Chinese spy balloon escalates rage against TikTok and the CCP

The discovery of a Chinese surveillance balloon flying over the United States has reignited attacks on the popular social media app TikTok, which critics say could pose a national security threat due to its links to the Communist Party. Chinese (CCP).

The high-altitude balloon was spotted hovering over Montana on Wednesday and Thursday, and a senior administration official said Newsweek that President Joe Biden chose not to shoot down the object “due to the risk to the safety and security of those on the ground.”

The official also noted that similar activity had been reported in the United States in the past, including before Biden took office, and said “this balloon has limited value from a collection standpoint. of information”.

Red flags fly near the Chinese national emblem in front of the Great Hall of the People in Beijing. In the insert, the logo of the TikTok application is displayed. The discovery of a Chinese surveillance balloon hovering in US airspace on Thursday has rekindled fears that TikTok could pose a security threat.
Feng Li/Getty; Drew Angerer/Getty

The balloon’s discovery has revived critics of TikTok who say the video-sharing app should be banned in the United States for its alleged ability to collect data for Chinese intelligence. In a statement posted on Twitter, the Governor of Montana Greg Gianforte cited both the “spy balloon” and the CCP “spying on Americans through TikTok” as reasons he was “deeply disturbed by the steady stream of developments alarming our national security.”

Other Twitter users have claimed that TikTok poses a much bigger threat to US intelligence than the spy balloon. Conservative political commentator Tim Young tweeted: “Sooo…everyone is freaking out about a Chinese spy balloon…when over 80 million people in the US have TikTok on their phones…got it.”

Some Republican lawmakers also used the news of the spy balloon to reintroduce legislation in their respective states that would ban the use of TikTok on all government-issued devices, a measure that 32 states have already passed, CNN reported.

Florida State Rep. Carolina Amesty, who on Tuesday introduced a bill to ban TikTok on state-owned devices, tweeted Thursday night: “The fact that a Chinese spy balloon is hovering over- above our skies underscores the seriousness of the national security threat facing our country. .”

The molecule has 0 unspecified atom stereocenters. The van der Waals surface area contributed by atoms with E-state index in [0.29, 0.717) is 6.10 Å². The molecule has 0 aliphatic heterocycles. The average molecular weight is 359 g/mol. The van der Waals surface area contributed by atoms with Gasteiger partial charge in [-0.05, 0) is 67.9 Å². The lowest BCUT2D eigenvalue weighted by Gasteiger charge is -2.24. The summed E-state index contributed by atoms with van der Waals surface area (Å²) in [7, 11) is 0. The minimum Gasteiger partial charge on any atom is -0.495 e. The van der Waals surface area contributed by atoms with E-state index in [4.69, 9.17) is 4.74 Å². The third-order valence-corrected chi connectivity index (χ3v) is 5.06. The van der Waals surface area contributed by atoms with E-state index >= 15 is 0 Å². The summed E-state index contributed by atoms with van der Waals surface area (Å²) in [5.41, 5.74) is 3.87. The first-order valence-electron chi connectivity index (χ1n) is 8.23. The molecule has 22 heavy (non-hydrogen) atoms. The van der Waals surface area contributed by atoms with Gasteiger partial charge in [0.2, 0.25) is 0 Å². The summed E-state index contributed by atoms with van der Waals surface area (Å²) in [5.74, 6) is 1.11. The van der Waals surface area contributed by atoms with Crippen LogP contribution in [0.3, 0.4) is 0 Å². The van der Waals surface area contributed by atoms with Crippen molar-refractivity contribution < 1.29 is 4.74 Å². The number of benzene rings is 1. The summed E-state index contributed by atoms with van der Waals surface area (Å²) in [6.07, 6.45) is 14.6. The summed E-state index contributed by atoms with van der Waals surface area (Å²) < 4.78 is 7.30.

“This is precisely why I have filed a bill to ban TikTok, which is a front of the Chinese Communist Party, from devices in the state of Florida,” Amesty added in its post.

Missouri State Senator Caleb Rowden also lobbied for a bill he introduced in his state’s House last week that would ban the use of social media on state-owned devices from employers who are “headquartered” or are “indirectly controlled by” the CCP, Islamic Republic of Iran, Democratic People’s Republic of Korea, or Russian Federation.

“China and the CCP are not our friends,” Rowden wrote on Twitter. “They do not share the values ​​of freedom and economic freedom that make America great. They are a strategic competitor willing to use any means necessary to expand and expand their power.”

Ahead of news of the spy balloon Thursday night, Colorado Sen. Michael Bennet, a Democrat, also called on Apple and Google to remove TikTok from their app stores, citing national security concerns, CNN reported.

TikTok, which has nearly 136.5 million US users in April, is not directly owned or affiliated with the CCP. But some lawmakers have speculated that the app could pose a security threat due to a national intelligence law passed in China in 2017, which states that any company is required to assist the government in the ” intelligence work.

TikTok’s parent company, ByteDance, is based in Beijing, but the social app’s biggest office is in Los Angeles, California. Despite the apparent separation between the two headquarters, however, former TikTok employees have previously told CNBC that ByteDance is heavily involved in day-to-day operations.

A TikTok spokesperson said Newsweek in December that the company believes recent bans on state-issued devices “are largely fueled by misinformation about our society.”

Newsweek contacted TikTok for comment.


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